Purpose of study Previous research demonstrates that graduating medical students often feel unprepared for practice and that their perceptions of preparedness correlate only partially with those of their supervising consultants. This study explores the components of preparedness for practice from the perspectives of both newly qualified doctors and their educational supervisors.
Study design A questionnaire study was undertaken at the University of Edinburgh, involving feedback on preparedness for practice over three consecutive years from 2007 to 2009, against 13 major programme outcomes, from graduates and their educational supervisors. In addition, free text responses were sought and thematically analysed.
Results Graduates consistently felt well prepared in consultation and communication skills but less prepared in acute care and prescribing. Educational supervisors consistently felt that graduates were well prepared in information technology and communication skills but less prepared in acute care and practical procedures. Free text analysis identified four main themes: knowledge; skills; personal attributes; and familiarity with the ward environment.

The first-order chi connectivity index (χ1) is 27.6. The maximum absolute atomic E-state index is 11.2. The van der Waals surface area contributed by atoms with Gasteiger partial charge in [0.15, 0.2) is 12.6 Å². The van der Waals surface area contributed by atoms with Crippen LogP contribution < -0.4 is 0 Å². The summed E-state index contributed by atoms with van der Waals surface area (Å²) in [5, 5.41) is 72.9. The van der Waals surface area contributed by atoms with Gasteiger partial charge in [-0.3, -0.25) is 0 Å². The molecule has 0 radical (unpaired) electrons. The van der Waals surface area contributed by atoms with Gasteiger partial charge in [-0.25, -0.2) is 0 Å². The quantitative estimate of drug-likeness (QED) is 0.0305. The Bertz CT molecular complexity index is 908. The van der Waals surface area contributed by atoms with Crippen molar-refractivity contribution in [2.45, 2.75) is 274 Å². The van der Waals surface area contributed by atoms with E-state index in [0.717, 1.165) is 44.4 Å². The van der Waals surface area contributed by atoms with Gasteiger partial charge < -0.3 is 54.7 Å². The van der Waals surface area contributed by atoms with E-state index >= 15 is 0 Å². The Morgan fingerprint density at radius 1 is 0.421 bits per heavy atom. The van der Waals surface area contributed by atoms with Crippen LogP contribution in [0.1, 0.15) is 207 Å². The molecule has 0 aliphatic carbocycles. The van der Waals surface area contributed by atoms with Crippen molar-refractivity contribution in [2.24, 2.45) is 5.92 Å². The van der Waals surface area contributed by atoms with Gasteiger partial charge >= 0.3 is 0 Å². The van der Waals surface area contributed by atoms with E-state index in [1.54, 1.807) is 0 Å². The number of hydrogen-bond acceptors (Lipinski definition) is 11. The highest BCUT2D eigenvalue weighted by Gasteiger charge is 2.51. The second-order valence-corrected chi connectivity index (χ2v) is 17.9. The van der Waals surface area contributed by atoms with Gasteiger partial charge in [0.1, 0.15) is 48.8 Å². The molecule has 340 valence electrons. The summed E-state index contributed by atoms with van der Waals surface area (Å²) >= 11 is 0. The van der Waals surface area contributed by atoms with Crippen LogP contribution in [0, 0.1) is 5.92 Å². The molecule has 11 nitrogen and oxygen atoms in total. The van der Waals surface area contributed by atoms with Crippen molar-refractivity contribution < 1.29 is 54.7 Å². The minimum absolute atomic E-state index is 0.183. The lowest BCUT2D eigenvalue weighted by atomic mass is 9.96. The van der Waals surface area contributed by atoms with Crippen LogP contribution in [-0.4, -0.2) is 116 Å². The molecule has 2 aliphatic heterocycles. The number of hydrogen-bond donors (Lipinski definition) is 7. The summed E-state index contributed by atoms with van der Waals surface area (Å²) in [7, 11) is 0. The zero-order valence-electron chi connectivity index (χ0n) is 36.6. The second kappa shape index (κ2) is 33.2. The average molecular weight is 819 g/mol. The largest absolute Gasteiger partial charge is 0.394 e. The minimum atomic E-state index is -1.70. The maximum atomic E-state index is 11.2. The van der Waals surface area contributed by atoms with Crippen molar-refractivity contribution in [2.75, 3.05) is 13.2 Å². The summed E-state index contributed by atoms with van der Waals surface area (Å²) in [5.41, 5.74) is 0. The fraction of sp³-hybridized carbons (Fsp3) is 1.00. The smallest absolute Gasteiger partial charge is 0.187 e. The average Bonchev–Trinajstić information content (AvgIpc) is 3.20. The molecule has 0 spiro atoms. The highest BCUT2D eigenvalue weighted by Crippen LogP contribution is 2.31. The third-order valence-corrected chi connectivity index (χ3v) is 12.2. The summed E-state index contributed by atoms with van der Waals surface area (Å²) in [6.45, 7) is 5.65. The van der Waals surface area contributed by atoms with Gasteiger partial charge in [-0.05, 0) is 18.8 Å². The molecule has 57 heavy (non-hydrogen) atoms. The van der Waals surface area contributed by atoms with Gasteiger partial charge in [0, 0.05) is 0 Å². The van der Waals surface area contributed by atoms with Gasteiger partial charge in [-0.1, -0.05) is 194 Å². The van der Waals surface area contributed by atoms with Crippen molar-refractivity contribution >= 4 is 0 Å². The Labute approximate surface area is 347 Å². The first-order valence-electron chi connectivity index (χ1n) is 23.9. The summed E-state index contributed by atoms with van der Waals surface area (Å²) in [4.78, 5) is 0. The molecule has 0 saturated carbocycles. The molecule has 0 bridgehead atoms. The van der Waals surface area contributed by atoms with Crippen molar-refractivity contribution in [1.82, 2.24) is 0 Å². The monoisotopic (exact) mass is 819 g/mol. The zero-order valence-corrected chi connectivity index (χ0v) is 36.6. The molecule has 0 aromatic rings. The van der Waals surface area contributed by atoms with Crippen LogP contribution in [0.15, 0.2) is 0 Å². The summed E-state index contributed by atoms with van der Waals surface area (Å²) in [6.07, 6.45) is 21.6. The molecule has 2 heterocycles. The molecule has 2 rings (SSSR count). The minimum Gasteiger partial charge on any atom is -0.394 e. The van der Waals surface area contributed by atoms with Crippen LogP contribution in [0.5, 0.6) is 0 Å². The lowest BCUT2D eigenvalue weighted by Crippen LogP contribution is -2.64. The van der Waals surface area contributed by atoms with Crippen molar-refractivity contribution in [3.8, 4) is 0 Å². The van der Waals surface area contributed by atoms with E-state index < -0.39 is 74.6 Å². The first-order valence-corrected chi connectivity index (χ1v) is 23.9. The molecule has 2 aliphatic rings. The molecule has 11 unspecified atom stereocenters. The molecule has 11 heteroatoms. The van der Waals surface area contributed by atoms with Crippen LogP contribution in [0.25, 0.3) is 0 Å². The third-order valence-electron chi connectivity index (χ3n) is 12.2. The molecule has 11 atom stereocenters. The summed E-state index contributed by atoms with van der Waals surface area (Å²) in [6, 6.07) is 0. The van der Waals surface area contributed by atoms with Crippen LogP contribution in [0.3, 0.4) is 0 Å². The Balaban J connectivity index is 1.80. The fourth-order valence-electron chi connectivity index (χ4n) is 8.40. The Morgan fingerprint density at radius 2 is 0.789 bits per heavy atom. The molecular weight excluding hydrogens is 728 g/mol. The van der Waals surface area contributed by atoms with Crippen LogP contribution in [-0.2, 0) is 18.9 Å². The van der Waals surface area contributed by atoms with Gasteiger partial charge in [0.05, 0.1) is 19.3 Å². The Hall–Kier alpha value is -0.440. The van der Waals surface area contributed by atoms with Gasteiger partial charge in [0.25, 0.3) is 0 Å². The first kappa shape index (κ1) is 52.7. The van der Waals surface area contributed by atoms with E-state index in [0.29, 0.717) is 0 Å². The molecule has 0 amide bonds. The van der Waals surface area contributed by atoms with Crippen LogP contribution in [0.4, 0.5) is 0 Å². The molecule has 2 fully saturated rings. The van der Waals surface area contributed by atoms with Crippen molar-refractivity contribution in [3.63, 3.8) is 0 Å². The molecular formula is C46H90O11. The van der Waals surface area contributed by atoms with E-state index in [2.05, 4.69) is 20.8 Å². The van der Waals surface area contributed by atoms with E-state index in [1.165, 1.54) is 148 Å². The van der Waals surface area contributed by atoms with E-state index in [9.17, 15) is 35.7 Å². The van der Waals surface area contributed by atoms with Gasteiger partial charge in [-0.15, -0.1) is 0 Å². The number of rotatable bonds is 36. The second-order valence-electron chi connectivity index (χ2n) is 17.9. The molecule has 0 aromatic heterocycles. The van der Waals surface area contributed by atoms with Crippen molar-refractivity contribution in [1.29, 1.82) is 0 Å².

Conclusions Preparedness for practice data can be enriched by repeated collection over several years, comparison of different perspectives, and incorporation of free text responses. The non-technical skills of decision-making, initiative, prioritisation, and coping with stress are important components of preparing new doctors for practice. Education for Foundation trainees should focus on the areas in which graduates are perceived to be less prepared, such as acute care, prescribing, and procedural skills.
- clinical competence
- preparedness for practice
- medical education and training
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Funding Clinical Skills Managed Educational Network c/o Clinical Skills Centre Ninewells Hospital, Dundee, UK.
Competing interests None.
Ethics approval Ethical approval was waived by the South East Scotland Research Ethics Service.
Provenance and peer review Not commissioned; externally peer reviewed.